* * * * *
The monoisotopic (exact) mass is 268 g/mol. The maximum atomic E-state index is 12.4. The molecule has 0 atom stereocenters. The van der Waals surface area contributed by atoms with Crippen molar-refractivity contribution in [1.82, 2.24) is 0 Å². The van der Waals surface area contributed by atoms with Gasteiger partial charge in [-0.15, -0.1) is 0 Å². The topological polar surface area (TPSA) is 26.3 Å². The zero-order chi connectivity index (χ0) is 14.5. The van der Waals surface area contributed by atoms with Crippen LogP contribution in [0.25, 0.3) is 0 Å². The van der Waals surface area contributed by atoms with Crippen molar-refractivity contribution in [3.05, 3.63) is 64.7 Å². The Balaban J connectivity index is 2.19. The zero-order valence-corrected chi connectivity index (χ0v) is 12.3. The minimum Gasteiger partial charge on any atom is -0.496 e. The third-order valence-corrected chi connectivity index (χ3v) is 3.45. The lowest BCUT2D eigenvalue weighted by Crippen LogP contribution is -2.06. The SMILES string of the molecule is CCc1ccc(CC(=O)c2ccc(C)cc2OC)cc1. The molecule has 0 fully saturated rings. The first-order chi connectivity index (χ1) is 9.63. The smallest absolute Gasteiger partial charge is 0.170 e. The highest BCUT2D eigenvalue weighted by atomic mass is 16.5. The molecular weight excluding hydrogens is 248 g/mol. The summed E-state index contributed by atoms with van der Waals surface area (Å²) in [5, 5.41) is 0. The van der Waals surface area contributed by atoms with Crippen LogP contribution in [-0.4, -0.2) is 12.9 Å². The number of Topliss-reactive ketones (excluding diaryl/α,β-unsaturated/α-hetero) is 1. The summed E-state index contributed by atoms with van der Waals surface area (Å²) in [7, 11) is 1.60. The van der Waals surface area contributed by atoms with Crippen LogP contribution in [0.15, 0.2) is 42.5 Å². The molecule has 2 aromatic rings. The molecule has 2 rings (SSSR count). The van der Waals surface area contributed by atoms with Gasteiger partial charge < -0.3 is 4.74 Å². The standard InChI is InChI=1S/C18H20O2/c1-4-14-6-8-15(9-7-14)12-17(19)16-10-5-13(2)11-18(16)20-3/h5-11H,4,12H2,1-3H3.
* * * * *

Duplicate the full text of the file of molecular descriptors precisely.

The monoisotopic (exact) mass is 268 g/mol. The maximum atomic E-state index is 12.4. The molecule has 0 atom stereocenters. The van der Waals surface area contributed by atoms with Crippen molar-refractivity contribution in [1.82, 2.24) is 0 Å². The van der Waals surface area contributed by atoms with Gasteiger partial charge in [-0.15, -0.1) is 0 Å². The topological polar surface area (TPSA) is 26.3 Å². The zero-order chi connectivity index (χ0) is 14.5. The van der Waals surface area contributed by atoms with Crippen LogP contribution in [0.25, 0.3) is 0 Å². The van der Waals surface area contributed by atoms with Crippen molar-refractivity contribution in [3.05, 3.63) is 64.7 Å². The Balaban J connectivity index is 2.19. The zero-order valence-corrected chi connectivity index (χ0v) is 12.3. The minimum Gasteiger partial charge on any atom is -0.496 e. The third-order valence-corrected chi connectivity index (χ3v) is 3.45. The lowest BCUT2D eigenvalue weighted by Crippen LogP contribution is -2.06. The SMILES string of the molecule is CCc1ccc(CC(=O)c2ccc(C)cc2OC)cc1. The molecule has 0 fully saturated rings. The first-order chi connectivity index (χ1) is 9.63. The smallest absolute Gasteiger partial charge is 0.170 e. The highest BCUT2D eigenvalue weighted by atomic mass is 16.5. The molecular weight excluding hydrogens is 248 g/mol. The summed E-state index contributed by atoms with van der Waals surface area (Å²) in [5, 5.41) is 0. The van der Waals surface area contributed by atoms with Crippen LogP contribution in [-0.4, -0.2) is 12.9 Å². The number of Topliss-reactive ketones (excluding diaryl/α,β-unsaturated/α-hetero) is 1. The summed E-state index contributed by atoms with van der Waals surface area (Å²) in [7, 11) is 1.60. The van der Waals surface area contributed by atoms with Crippen LogP contribution in [0.15, 0.2) is 42.5 Å². The molecule has 2 aromatic rings. The molecule has 2 rings (SSSR count). The van der Waals surface area contributed by atoms with Gasteiger partial charge < -0.3 is 4.74 Å². The standard InChI is InChI=1S/C18H20O2/c1-4-14-6-8-15(9-7-14)12-17(19)16-10-5-13(2)11-18(16)20-3/h5-11H,4,12H2,1-3H3.